Instead seeks to Islamicize state and society gradually through
education and persuasion and the progressive
implementation of the Shariah

Re means: MB renounces violence; embraces refonnist strategy to work

within legal channels

MB sought to achieve full legal status as a party but Sadat and

Mubarak refuse

Still, MB is pennitted to participate in electoral process via covert

alliances with legal opposition parties ('84; '87) and by running as
independents ('95; 2000, 2005)

In 1984: MB alliance with Wafd party wi~ 15% of the national vote
(58 seats out of possible 360 seats( 8 seats go to MB)

In 1987: MB alliance with the Labor and Liberal parties wins 17% of
the national vote ( 60 seats;(35 go to MB)
~-. ~.,.,/

In 1990: most opposition parties J:)dy~ott elections to protest their less

than free and fair con uct

In 1995: regime signals intolerance for party alliances with MB; pne MB
gets elected as an i n d e p e n d e n t - - ­

In 2000: MB runs as independents:,!L,get elected to parliament ~})~

IN 2005: MB runs as independent~et electe d to parliament / ).£lp,,~/,

MB electoral strategy does not enable them to create an Islamic state overnight

But it does allow MB to influence budgetary decisions; channel

toward Islamic projects
And expand the domain of Shariah

~-~~--~~~-~~ .......... -~~~~-----~-- ............. -- --

.. .~~-
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In addition to participating in political system, MB builds its

institutional base in society:

Sponsors schools, organized charities, funded newspapers ...

Lobbies hard to win control of professional associations (e.g. the

engineering syndicate, the lawyers syndicate, the press syndicate)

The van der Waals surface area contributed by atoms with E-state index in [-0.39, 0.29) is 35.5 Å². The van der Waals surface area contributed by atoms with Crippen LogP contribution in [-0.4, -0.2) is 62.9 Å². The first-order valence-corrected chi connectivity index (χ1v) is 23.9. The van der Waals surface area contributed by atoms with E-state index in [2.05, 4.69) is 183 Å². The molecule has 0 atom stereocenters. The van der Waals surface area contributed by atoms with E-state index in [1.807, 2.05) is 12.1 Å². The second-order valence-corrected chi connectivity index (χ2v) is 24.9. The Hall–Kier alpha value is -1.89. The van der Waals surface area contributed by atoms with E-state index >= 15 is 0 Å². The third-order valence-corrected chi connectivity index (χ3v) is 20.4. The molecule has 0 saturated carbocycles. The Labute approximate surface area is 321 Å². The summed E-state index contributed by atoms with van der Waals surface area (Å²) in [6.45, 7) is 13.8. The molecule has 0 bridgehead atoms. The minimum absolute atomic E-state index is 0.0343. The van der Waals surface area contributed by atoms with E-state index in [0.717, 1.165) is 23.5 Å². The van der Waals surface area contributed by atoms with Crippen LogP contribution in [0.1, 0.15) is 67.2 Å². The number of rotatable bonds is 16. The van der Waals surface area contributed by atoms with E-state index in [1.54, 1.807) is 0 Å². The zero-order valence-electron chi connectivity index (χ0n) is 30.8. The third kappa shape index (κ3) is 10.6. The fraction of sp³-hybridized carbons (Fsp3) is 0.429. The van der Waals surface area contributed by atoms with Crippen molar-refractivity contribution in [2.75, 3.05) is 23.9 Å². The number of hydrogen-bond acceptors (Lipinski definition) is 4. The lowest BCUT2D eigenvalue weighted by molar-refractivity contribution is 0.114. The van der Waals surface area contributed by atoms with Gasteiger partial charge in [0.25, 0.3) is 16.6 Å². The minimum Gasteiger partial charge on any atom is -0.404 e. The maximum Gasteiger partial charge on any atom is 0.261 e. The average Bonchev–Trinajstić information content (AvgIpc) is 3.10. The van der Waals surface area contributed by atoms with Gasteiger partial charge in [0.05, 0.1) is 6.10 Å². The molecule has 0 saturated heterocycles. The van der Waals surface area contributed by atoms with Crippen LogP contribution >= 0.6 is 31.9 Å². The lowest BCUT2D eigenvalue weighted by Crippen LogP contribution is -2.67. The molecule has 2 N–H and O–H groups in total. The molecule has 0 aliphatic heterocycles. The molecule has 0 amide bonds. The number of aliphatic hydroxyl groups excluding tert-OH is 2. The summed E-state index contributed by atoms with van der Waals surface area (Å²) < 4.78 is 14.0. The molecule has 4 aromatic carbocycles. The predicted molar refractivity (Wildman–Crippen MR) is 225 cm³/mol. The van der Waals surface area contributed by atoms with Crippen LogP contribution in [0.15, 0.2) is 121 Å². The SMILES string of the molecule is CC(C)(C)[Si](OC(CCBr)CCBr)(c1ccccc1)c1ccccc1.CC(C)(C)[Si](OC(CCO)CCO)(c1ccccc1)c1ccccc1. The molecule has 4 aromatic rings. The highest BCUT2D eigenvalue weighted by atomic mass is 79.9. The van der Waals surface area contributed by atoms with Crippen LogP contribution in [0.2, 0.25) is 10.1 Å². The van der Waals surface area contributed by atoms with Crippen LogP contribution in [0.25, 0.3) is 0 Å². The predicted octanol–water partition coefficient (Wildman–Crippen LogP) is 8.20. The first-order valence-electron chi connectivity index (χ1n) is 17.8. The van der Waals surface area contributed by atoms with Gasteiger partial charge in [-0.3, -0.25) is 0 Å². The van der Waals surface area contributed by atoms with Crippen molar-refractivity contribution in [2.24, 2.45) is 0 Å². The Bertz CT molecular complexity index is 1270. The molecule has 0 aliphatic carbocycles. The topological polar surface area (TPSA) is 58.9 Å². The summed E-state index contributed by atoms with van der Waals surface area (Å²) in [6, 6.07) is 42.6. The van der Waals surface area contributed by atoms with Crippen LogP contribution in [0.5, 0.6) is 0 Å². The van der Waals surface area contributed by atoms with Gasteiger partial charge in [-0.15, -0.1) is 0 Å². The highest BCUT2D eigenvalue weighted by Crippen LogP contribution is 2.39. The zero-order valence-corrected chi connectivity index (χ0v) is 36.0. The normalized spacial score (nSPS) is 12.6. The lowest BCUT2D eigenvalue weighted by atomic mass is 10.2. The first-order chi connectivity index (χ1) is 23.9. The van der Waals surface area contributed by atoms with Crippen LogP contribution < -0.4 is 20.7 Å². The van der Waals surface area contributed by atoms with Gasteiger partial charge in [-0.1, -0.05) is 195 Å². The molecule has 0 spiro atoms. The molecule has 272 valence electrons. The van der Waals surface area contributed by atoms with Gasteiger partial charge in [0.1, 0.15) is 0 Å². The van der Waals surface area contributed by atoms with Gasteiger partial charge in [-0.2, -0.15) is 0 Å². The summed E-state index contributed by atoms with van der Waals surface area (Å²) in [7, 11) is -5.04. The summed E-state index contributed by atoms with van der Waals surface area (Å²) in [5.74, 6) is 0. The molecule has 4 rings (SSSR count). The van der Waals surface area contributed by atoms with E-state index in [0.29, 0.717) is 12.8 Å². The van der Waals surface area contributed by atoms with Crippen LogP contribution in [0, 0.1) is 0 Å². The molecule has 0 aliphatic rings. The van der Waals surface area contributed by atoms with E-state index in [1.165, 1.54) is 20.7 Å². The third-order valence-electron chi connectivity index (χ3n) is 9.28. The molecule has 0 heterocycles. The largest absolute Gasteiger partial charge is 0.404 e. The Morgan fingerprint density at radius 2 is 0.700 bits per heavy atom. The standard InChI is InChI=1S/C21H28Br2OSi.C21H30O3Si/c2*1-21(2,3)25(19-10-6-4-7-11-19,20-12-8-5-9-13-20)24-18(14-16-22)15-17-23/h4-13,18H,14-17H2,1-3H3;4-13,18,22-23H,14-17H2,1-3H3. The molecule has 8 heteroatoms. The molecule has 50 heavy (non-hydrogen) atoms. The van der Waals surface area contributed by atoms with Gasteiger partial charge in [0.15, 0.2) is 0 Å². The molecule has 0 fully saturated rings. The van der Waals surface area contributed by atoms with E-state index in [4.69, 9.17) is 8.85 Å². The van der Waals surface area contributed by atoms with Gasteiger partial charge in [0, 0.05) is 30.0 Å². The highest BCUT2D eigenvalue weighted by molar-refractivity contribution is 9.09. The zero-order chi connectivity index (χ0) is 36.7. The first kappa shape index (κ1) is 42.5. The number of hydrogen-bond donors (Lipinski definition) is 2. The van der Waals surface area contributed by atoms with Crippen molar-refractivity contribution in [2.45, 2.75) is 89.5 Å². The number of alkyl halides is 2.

Goal: Islamicize civil society ...

and expand the domain of the Shariah

B. The radical jamaat

(small radical underground groups

that seek to establish an Islamic state by violent revolution)

Examples: Takfir w'al Hijra and Jihad and the Islamic Group

Goals: revolutionary not reformist

Seek to overthrow the secular state

which they condemn as jahil (pagan) and ridden with apostasy

Means: embrace violence

undertaking forceful jihad (or holy war) against the pagan state

is not merely justified by Islam--- it is a duty for true believers

The differentjammaat are not a unified force (many in competition with

each other)

These militant groups: responsible for the death of nearly 13000

people over the course of the 90s

And millions in lost tourist revenue

Brutal repression by the state encouraged the most important militant

groups, namely al-Jamaa and ai-Jihad to renounce violence in 1999 and
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C. Neighborhood and campus based Islamic associations or clubs

Not unified

Goals: not political.

They do not seek to reform the character ofthe state like the MB
nor do they seek to overthrow the state like the radical

Their goal: to Islamicize socieity ...

to deepen their member's knowledge and commitment to Islam ...

They are extremely successful primarily because they respond to

the real material and psychological needs oftheir members

By solving real problems for many Egyptians

they win substantial support for the Islamist cause

D. MainstreamlEstablishment clergy

Establishment clergy act as a pressure group, nudging the regime in the

direction of further implementation of the shariah

They do not argue for the overthrow of the state

They abhor violence and extremism

They fear the h anarchy and chaos that might come with regime

Concerned to defend their privileges (since many are salaried employees

of the state)

Encourage moderation and gradual reform

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Focus on preaching and educating the people

and counseling and pressuring the state in ways that will extend
the influence of the Shariah